By Edna Attias, 6th Grade Science Teacher
The word invasive may sound harsh and intimidating, but not for marine resource specialist and middle school parent Kevin Cute. Mr. Cute is a marine scientist who works at the Coastal Resources Management Council (CRMC). The CRMC, a management agency with regulatory functions, works to preserve, protect, develop, and restore the state’s coastal areas by implementing specific management plans.
The CRMC uses three criteria for classifying organisms as invasive: they are harmful to the environment, to the economy, or to human health. Some of the marine invaders that have become established in Rhode Island include the European green crab, the Asian shore crab, red macroalgae, and various species of sea squirts and shellfish. Many of these organisms come from the ballast water used to balance and anchor ships so they will not capsize. Using ballast water involves taking water (with its entire content) from one port and disposing of it at another. This is how marine organisms from Japan, for example, can turn up in our waters. Another example is the bacteria that causes cholera in humans, vibrio cholerae, which has been discovered in very high numbers in the ballast water tanks of ships that have transited from foreign ports and docked in Chesapeake Bay. One of the policies that the CRMC helped promote is the treatment process that ballast water now has to undergo in order to kill organisms that may be transported with the water.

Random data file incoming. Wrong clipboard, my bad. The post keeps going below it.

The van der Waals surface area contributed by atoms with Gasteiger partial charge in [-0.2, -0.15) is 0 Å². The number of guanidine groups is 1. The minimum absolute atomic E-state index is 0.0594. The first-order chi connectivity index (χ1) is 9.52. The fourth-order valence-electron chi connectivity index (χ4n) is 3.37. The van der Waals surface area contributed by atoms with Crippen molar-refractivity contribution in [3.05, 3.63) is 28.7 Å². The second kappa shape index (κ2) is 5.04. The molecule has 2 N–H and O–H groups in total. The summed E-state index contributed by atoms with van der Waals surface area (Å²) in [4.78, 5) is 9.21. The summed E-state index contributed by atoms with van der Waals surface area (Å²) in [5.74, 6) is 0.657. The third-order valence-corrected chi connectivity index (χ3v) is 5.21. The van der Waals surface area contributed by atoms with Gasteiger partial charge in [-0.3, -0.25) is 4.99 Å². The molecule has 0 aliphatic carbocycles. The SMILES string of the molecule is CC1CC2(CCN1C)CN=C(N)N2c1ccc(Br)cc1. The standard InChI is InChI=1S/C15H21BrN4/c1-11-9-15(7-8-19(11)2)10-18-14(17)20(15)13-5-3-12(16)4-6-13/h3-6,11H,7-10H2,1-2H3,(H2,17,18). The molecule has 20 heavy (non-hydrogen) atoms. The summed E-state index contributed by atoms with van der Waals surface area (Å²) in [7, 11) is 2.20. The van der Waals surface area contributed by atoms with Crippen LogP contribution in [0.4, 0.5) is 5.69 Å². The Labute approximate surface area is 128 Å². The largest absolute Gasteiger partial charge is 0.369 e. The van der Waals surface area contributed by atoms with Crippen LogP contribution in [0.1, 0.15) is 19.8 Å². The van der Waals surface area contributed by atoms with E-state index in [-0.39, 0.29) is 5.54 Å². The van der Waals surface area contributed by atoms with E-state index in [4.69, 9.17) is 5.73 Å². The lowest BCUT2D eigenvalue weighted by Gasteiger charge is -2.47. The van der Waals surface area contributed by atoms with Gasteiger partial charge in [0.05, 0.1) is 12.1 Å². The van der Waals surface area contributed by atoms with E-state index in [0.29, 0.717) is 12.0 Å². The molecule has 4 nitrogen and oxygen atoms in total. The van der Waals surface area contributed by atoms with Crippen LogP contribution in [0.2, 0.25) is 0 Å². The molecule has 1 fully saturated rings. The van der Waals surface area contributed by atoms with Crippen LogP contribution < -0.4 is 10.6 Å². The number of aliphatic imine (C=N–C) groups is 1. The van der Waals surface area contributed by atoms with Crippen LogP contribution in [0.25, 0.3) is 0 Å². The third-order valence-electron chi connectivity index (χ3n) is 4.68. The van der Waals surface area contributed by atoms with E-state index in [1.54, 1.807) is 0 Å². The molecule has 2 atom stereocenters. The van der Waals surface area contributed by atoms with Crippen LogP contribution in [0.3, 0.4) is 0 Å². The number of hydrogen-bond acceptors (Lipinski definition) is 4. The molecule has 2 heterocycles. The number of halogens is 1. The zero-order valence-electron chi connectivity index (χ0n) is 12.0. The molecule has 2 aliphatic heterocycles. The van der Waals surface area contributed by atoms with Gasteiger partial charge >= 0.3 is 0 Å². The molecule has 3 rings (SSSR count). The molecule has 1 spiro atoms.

On a gloomy Friday morning in May, Mr. Cute cheerfully greeted the 6th graders of Paul Cuffee Middle School at the Graduate School of Oceanography at URI. Following a PowerPoint presentation about invasive species, students participated in a series of hands-on educational experiences, including an invasive aquatic species identification activity, examination and verification of the identified species under a microscope, and finally observation and interaction with various organisms that are native to the Narragansett Bay.
Students enthusiastically used the field guides provided to sort through buckets of organisms and made determinations about whether the species were invasive. Through this process, students were reminded to work like scientists and observe carefully before making any judgments. This day of learning outside our classroom was valuable as it exposed students to new content, enabled them to use scientific skills, and showed them the work of a true scientist in action.
Special thanks to Mr. Cute, who carefully and thoughtfully organized this trip for us; to Maryann Scholl from the Educational Partnership Department at URI, who enabled us to use the space at URI for no cost; and to Ed Baker, who is the manager for the seawater facilities. He allowed the students to come into his lab space and interact with exotic aquatic organisms like a rare blue lobster, a dogfish shark, skates, and others. Finally, I would like to thank Qwin and Zoe Cute, Mr. Cute’s daughters, who are students at the Paul Cuffee Middle School. They both served as research assistants for the day and helped with the execution of the field trip.